Government officials say they are investigating the causes of two separate weekend fires in Mondolkiri province that reportedly burned through hundreds of high-value logs the government had sold to a businessman after confiscating them from a pair of rubber plantations.
Both fires started on Friday and by the time they were extinguished on Sunday, they had burned through about 300 logs on the Dai Thanh plantation and another 200 logs on the property of the former Khmer Angkor plantation, provincial military police commander Sak Sarang said.
The incidents mirror numerous fires that reportedly consumed hundreds of seized logs on several other plantations last year in the months after the government formed a special task force to root out illegal logging and timber stocks across eastern Cambodia.
As with those cases, Mr. Sarang said on Monday that the latest fires reached the logs from the surrounding forest and that authorities did not know whether they started by accident or were deliberately set.
The logs were among the 12,486 cubic meters of unlicensed wood the task force seized on Dai Thanh’s property and 12,833 cubic meters of unlicensed wood it seized on the former property of Khmer Angkor, which sits several kilometers away.
The government has not filed complaints against either company and sold off the wood late last year to Ung Sitatvila, the owner of V.Energy Logistics, for millions of dollars.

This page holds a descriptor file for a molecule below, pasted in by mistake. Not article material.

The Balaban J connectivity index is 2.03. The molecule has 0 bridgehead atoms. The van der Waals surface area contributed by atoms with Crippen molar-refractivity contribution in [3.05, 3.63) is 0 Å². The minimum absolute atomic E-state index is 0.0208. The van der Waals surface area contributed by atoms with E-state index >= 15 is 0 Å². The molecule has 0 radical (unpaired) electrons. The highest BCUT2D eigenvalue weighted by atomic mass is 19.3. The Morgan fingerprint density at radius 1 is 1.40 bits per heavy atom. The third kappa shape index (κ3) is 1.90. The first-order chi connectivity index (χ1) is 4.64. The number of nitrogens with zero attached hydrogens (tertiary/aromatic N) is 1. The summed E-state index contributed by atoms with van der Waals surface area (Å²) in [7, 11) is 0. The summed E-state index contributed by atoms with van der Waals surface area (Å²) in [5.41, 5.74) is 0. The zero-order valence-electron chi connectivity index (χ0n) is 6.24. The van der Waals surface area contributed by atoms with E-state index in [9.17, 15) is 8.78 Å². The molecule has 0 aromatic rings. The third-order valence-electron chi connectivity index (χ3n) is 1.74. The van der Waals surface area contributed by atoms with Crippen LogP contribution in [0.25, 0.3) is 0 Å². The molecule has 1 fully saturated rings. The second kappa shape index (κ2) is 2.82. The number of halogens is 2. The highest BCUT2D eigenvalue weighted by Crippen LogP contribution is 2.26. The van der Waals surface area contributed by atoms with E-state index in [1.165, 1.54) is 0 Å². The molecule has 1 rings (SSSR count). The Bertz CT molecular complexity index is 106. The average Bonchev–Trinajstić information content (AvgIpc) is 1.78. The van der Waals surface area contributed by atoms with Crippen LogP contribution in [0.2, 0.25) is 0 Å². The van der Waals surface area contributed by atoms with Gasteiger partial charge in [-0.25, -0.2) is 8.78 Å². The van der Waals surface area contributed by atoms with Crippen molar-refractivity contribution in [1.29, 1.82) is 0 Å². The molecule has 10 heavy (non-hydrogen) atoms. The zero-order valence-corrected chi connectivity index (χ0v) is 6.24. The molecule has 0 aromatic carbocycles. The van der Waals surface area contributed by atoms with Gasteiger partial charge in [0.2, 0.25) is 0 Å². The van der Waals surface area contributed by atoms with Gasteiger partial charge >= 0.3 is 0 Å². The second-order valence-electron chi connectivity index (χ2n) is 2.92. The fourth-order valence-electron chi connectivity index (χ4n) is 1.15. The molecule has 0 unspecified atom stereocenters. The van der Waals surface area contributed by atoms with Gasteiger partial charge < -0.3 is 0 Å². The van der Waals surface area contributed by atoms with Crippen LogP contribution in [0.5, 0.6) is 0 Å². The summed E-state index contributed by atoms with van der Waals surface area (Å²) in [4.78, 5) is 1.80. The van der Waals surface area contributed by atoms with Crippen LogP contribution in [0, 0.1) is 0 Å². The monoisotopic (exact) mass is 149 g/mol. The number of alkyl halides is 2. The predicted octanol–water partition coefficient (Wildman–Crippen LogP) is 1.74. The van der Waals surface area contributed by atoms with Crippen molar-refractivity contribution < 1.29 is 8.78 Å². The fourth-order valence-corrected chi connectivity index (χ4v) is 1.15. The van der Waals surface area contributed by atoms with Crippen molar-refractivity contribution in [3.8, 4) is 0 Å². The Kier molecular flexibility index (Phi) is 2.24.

Mr. Sarang said the government was not responsible for his losses.
“Our authorities will not be responsible for the wood that was destroyed,” he said. “The company is responsible because it was careless about protecting its property.”
Mr. Sitatvila did not reply to a request for comment.
Eng Hy, spokesman for the National Military Police, which is in charge of the special task force, said the flames destroyed a relatively small share of the logs that had been seized on each plantation and that the water trucks would remain there for the time being in case of more fires.
He said the causes of the fires were under investigation. Asked about the investigations launched into last year’s fires, the spokesman said he was not aware of any results.
The government claims that the task force has effectively stamped out timber trafficking in the east. But rights workers, community groups and conservationists in the area dispute the claim, saying the timber trade has decreased only modestly, stayed level or increased.
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